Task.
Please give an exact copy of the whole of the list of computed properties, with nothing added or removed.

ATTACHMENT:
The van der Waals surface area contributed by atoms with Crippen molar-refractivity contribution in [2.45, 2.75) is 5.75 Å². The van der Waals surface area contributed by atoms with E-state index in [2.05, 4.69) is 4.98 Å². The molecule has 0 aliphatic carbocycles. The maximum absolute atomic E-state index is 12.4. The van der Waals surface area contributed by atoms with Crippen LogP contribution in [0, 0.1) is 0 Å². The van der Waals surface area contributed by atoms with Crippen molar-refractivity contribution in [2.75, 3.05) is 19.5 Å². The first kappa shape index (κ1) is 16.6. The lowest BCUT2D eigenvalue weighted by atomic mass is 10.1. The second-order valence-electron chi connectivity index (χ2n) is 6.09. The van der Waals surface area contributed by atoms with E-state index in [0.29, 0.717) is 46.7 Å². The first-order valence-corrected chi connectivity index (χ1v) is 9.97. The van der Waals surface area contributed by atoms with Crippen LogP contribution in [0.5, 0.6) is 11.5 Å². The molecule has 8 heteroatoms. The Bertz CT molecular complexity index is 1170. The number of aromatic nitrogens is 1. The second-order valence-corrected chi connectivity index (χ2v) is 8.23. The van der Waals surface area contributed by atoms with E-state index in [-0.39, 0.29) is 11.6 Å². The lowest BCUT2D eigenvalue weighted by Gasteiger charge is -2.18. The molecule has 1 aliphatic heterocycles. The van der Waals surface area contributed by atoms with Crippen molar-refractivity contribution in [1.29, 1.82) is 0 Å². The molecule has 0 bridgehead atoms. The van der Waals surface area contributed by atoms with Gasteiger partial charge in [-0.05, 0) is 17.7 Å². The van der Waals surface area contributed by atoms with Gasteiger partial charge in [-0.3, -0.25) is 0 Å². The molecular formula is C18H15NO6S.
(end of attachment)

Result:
The van der Waals surface area contributed by atoms with Crippen molar-refractivity contribution in [2.45, 2.75) is 5.75 Å². The van der Waals surface area contributed by atoms with E-state index in [2.05, 4.69) is 4.98 Å². The molecule has 0 aliphatic carbocycles. The maximum absolute atomic E-state index is 12.4. The van der Waals surface area contributed by atoms with Crippen LogP contribution in [0, 0.1) is 0 Å². The van der Waals surface area contributed by atoms with Crippen molar-refractivity contribution in [2.75, 3.05) is 19.5 Å². The first kappa shape index (κ1) is 16.6. The lowest BCUT2D eigenvalue weighted by atomic mass is 10.1. The second-order valence-electron chi connectivity index (χ2n) is 6.09. The van der Waals surface area contributed by atoms with E-state index in [0.29, 0.717) is 46.7 Å². The first-order valence-corrected chi connectivity index (χ1v) is 9.97. The van der Waals surface area contributed by atoms with Crippen LogP contribution in [0.5, 0.6) is 11.5 Å². The molecule has 8 heteroatoms. The Bertz CT molecular complexity index is 1170. The number of aromatic nitrogens is 1. The second-order valence-corrected chi connectivity index (χ2v) is 8.23. The van der Waals surface area contributed by atoms with E-state index in [-0.39, 0.29) is 11.6 Å². The lowest BCUT2D eigenvalue weighted by Gasteiger charge is -2.18. The molecule has 1 aliphatic heterocycles. The van der Waals surface area contributed by atoms with Crippen molar-refractivity contribution in [1.29, 1.82) is 0 Å². The molecule has 0 bridgehead atoms. The van der Waals surface area contributed by atoms with Gasteiger partial charge in [-0.05, 0) is 17.7 Å². The van der Waals surface area contributed by atoms with Gasteiger partial charge in [-0.3, -0.25) is 0 Å². The molecular formula is C18H15NO6S.